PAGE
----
SOURCE: LIGATT Security International, Inc.

August 25, 2009 10:15 ET

LIGATT Security International Calls for All CTO, CIO and IT Managers to Be Fired

Research Shows That Only 17% of Information Technology Personnel Report External Hacking Incidents

ATLANTA, GA--(Marketwire - August 25, 2009) - LIGATT Security International (PINKSHEETS: LGTT) CEO, Gregory Evans, has been saying for years that IT managers need to be fired because they are not computer security experts. Evans wants Presidents, CEOs, Mayors and other figures of authority to know that they cannot trust Information Technology (IT) Managers, Chief Technology Officers (CTO) or Chief Information Officers (CIO) to protect their client, business and personal information from being hacked. Research shows that IT personnel only report 17% of company hacking incidents to avoid revealing vulnerabilities and mistakes.

"IT, CTO and CIO mangers' jobs are to network computers and keep the company's network up and running. The most these managers do is set up a firewall and put the network up on the other side, thinking they have properly protected the company's vital information, only to find out that the later isn't true. When you take cyber crimes like the T.J. Maxx, Ross and Marshalls breach, with costs of over $300 million, it shows even the largest, most profitable companies, with the most educated IT, CTO and CIO personnel are still at risk of being attacked," says Evans.

When reviewing the ten costliest cyber crimes of all time, Yahoo!, eBay and Amazon all lost $1.2 billion in February of 2000 due to a Denial of Service, which shut these sites down for several hours. Flooding servers with paralyzing amounts of network data, hackers' programs brought Yahoo!, eBay and Amazon to a crawl and eventually crashed their systems. With research findings, such as the above statistic, being so startling, Presidents, CEOs and any other authority figures need to take a look at those they hire protect their company's most vital information.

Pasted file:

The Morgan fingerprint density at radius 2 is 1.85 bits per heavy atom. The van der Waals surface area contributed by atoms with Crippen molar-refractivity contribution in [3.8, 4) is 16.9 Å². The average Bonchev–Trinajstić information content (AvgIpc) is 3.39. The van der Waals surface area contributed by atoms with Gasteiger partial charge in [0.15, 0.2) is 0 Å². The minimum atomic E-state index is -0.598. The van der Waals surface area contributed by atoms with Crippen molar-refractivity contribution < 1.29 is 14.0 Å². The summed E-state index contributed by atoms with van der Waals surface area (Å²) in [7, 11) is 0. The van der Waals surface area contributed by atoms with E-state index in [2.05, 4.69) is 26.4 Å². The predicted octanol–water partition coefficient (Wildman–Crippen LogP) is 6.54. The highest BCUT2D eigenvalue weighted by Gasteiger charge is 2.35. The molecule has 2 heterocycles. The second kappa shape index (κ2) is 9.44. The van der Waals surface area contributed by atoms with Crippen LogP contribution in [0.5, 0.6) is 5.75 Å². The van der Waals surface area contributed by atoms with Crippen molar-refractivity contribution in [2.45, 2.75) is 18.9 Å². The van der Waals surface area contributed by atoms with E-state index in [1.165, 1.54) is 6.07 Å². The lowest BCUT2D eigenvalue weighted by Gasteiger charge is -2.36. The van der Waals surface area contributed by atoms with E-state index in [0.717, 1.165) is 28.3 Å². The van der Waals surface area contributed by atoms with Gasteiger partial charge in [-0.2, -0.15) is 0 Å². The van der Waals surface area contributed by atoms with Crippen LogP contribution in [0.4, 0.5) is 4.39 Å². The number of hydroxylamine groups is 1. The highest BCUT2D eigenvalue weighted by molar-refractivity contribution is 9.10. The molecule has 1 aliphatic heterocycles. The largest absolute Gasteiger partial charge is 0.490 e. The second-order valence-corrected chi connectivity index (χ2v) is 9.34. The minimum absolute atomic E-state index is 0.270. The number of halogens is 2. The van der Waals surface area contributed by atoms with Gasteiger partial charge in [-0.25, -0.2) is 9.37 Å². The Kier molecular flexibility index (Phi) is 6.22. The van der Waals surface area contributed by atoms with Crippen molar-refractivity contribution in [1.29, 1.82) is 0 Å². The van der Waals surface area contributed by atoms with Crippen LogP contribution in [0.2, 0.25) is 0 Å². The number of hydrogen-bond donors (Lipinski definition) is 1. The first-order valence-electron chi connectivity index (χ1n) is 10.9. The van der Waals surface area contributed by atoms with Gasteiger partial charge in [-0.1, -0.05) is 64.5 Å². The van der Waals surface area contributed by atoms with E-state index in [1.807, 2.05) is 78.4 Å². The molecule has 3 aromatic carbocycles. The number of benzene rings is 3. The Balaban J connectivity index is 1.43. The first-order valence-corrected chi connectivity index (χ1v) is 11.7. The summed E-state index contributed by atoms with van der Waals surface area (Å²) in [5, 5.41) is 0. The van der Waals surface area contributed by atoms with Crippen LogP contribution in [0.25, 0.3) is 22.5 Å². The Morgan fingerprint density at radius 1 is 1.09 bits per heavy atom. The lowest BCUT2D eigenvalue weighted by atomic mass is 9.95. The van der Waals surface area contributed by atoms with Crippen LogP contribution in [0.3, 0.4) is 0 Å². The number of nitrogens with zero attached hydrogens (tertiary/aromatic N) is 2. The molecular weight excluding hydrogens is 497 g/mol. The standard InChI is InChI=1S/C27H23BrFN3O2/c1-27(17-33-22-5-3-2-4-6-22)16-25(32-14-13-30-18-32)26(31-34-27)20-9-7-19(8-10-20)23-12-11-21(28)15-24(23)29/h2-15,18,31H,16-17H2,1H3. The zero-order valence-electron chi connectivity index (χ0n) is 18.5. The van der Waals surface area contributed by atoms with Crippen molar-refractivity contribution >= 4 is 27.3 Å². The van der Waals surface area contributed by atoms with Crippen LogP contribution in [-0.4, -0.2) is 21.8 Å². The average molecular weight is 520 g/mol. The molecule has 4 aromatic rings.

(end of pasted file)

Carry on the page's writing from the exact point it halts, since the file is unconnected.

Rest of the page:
"Most corporations are paying IT managers high six figure salaries to make sure situations like this don't happen. Big corporations have budgets of millions of dollars and have up to hundreds, or even thousands, of people working in their IT department, but yet people who haven't even finished high school, are able to hack in to these networks and steal information at the click of the button. Firms like Deliotte and Touche and Price Waterhouse Coopers have departments that deal specifically with IT security and have employees working for them who may be certified because they took a written test, but these people are not computer hackers, they are simply text book educated. In order for a company to protect themselves, they need to hire a true computer hacker; someone who literally knows everything about the vulnerabilities a network may have. This means companies are going to have to hire people who are either ex-computer hackers and have a firm with a clientele list or they are going to have to hire people who have worked for federal government agencies such as the National Security Agency (NSA) and the Central Intelligence Agency (CIA) who did nothing but computer hacking. If not, this is going to continue to happen time after time."

Evans states that anyone can walk into a bookstore, get a book on how to become a security expert, how to obtain a CISSP or CEH certification. Having at least two years experience of networking computers, virtually anyone can become certified, but that doesn't make them a computer security expert.

"The biggest problem occurs when IT managers have a security audit done. The manager may find out they have several holes in their network, but the problem comes in is when they don't report this to their boss. This is because their job is to make ensure there aren't any network loopholes and when somebody conducts an audit and finds out there are vulnerabilities, the IT Manager is not comfortable giving the results to their President or CEO in fear of losing their job," says Evans.

For a more detailed description and to see Evans' explanation of his opinions, view the video blog on www.ligatt.com.

Safe Harbor Act: This release includes forward-looking statements made pursuant to the safe harbor provisions of the Private Securities Litigation Reform Act of 1995 that involve risks and uncertainties including, but not limited to, the impact of competitive products, the ability to meet customer demand, the ability to manage growth, acquisitions of technology, equipment, or human resources, the effect of economic business conditions, and the ability to attract and retain skilled personnel. The Company is not obligated to revise or update any forward-looking statements in order to reflect events or circumstances that may arise after the date of this release.

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